So profound, and exactly what I needed to rebuild my riddled faith.
4. God Met Me in His Word
Lastly, I read a verse with fresh eyes.
Perhaps the most needed of the four, I heard this verse like I had never before (you know that feeling):
“Faith comes by hearing and hearing by the Word of God.” (Romans 10:17 KJV)
Okay then. A formula.
I was desperate for faith.
This verse taught me how to receive faith by hearing the Word.
God doesn’t always work with formulas, but His Word gave me the instruction I needed to move forward.God doesn’t always work with formulas, but His word gave me the instruction I needed to move forward.
I simply began reading the Bible. A lot. I jammed those words in, day by day.
It was the King James Version (I know, I’m showing my age. It was a long time ago—that’s all we had.)
I recall laying on my narrow bed, reading and reading and reading.
I’d pray, “You said this, God, so make it true in me. Faith comes by Your Word and I’m getting Your Word.”
It took time.
After six months of studying and letting my questions go to the God who is big enough for all our questions—gradually and steadily, my faith returned.
Not my parent’s faith. Not my friends’ faith.
I now had a faith that was all mine.
A gift from God.
This reminded me that faith is always God’s gift.
He allowed me to wrestle with my doubt for a bit so that my faith in Him could be solely, only mine.
And I’m grateful.
While it’s been a number of years since this time of doubt, I continue to ask God questions.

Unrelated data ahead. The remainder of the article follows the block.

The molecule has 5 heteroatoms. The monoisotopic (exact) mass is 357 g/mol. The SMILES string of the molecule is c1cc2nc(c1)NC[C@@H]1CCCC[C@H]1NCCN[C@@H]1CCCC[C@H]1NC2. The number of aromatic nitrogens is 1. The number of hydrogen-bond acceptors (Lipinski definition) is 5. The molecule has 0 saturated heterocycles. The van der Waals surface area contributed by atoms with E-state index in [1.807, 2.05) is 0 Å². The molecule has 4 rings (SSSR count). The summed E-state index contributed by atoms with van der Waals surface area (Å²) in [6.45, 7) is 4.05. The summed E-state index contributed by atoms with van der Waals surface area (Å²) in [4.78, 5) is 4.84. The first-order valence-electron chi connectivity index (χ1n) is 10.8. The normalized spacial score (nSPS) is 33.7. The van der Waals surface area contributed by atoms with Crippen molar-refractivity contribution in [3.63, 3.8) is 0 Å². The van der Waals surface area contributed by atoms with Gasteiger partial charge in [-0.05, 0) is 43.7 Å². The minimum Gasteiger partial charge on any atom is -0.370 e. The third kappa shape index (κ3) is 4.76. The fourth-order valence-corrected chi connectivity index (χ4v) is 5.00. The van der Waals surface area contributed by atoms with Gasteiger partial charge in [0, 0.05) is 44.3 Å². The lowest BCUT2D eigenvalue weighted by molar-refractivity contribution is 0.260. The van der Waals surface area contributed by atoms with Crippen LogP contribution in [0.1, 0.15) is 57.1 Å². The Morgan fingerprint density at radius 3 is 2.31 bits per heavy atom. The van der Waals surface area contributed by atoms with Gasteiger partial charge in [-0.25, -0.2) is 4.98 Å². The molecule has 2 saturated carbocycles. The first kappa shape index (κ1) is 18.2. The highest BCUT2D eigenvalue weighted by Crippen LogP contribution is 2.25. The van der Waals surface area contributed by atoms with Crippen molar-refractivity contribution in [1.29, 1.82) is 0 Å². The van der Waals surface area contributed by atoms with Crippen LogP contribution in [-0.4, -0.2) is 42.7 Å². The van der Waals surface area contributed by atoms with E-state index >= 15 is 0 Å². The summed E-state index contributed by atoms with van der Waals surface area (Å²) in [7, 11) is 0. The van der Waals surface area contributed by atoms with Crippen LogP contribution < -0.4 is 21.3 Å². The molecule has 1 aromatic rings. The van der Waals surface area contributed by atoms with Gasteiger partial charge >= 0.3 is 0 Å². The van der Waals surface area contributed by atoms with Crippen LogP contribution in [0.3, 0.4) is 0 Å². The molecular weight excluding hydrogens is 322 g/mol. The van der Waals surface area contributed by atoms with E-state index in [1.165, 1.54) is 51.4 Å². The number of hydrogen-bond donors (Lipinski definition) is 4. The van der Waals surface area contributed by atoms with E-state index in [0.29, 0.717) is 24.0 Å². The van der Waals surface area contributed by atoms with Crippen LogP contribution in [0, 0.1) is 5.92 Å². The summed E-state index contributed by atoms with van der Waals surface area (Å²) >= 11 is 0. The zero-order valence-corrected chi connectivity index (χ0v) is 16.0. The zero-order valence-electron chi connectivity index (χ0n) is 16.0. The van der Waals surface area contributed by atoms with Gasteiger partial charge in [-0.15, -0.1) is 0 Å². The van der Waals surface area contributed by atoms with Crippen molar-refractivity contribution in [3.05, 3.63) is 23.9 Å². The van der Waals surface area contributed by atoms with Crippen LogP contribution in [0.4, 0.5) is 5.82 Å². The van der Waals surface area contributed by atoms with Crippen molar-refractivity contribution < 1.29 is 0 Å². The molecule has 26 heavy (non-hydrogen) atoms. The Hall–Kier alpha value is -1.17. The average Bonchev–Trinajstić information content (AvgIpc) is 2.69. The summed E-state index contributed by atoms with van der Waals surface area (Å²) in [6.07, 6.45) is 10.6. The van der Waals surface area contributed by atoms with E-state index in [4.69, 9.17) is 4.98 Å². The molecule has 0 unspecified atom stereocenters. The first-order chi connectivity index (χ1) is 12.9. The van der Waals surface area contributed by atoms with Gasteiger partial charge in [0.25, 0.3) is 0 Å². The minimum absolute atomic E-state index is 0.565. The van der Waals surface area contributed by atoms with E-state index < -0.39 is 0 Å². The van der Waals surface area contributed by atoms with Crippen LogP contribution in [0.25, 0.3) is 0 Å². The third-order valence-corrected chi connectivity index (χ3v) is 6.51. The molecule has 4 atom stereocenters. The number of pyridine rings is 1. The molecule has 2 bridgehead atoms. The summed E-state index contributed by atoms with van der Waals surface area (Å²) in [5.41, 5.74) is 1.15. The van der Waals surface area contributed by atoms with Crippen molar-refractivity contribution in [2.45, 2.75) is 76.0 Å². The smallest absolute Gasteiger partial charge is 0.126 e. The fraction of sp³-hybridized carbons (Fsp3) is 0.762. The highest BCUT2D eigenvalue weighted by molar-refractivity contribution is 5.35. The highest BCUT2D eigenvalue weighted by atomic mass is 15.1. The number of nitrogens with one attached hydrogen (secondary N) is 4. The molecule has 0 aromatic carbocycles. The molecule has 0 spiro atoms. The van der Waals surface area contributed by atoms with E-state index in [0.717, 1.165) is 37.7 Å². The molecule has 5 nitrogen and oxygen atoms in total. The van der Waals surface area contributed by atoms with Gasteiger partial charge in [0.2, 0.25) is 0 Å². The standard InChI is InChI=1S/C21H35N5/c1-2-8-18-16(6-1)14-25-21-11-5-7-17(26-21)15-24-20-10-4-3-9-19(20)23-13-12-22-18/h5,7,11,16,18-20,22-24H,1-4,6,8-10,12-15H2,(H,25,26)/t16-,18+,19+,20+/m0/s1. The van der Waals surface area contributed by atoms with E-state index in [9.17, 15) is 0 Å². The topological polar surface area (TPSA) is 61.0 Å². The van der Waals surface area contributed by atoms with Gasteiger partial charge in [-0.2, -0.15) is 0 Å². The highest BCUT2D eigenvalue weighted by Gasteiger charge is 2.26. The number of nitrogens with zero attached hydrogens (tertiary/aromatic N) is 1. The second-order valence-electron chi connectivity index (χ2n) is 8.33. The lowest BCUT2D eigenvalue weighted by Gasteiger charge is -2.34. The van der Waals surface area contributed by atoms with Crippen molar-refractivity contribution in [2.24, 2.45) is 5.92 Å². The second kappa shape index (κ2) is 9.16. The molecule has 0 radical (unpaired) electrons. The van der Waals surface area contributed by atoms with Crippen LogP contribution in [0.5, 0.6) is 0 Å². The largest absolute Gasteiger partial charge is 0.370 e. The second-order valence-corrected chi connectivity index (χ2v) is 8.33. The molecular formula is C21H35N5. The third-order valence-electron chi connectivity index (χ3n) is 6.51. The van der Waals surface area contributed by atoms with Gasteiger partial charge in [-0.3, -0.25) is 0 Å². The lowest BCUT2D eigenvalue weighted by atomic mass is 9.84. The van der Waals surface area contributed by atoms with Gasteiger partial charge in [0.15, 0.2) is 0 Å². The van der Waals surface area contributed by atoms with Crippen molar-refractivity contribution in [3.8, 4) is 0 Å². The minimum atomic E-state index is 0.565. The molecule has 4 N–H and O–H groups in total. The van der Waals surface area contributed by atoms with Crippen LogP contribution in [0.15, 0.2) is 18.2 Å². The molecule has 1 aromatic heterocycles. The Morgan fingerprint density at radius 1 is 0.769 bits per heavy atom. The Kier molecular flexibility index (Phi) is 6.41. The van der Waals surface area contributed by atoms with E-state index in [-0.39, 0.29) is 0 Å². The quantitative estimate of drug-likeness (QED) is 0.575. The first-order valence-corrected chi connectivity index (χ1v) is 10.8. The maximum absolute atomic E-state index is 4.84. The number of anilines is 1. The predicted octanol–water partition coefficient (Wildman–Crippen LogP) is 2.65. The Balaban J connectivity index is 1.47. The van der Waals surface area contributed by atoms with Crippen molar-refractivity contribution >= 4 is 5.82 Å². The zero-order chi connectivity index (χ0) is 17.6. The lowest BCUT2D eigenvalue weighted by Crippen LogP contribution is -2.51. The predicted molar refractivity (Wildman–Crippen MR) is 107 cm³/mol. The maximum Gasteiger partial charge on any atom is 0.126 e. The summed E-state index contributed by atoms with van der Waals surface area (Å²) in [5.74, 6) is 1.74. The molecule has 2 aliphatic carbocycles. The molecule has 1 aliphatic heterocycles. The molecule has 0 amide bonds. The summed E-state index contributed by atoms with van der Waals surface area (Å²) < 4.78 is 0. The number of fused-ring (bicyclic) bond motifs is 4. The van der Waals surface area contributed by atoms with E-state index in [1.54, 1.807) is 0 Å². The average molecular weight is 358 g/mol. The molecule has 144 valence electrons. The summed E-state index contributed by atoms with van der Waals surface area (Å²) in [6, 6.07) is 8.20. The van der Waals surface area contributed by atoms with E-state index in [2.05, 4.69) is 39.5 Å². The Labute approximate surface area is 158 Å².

I continue to immerse myself in the Word.
I continue to thank God for that year of untethered faith when stars and people and the Bible made all the difference.
I continue to tell my story of faith and doubt and faith over and over again.
Because, in my experience, people need permission to be weak, so they can be encouraged to find their strength in God.
When I tell my story, I hope others are given permission to ask and wonder in order to be filled with genuine faith.I hope my story gives you permission to ask and wonder in order to be filled with genuine faith.
Do you doubt?
Do you know you can tell God your questions, and He won’t love you less?
Are you desperately struggling to believe and don’t know where to even begin?
If so, I encourage you to take these simple steps:
1) Look up and outward at God’s creation and thank Him for the beauty.
2) Tell a trusted friend about your doubt and ask them to pray for you.
3) Begin reading the Word daily (Sign up for a free bible study if you need help).
4) Share your prayer request over on the Living by Design Prayer Wall.
– Sue Donaldson
Sue Moore Donaldson speaks and writes to introduce God’s welcoming heart—inviting you to know the Ultimate Host and pass on His invitation. She and her husband Mark live on the Central Coast of California and have raised three semi-adult daughters (which means she’s always at the bank or on her knees.) Sue blogs at WelcomeHeart.com and is a frequent speaker for women’s events. You may view Sue’s speaking topics at WelcomeHeart.com/Speaking.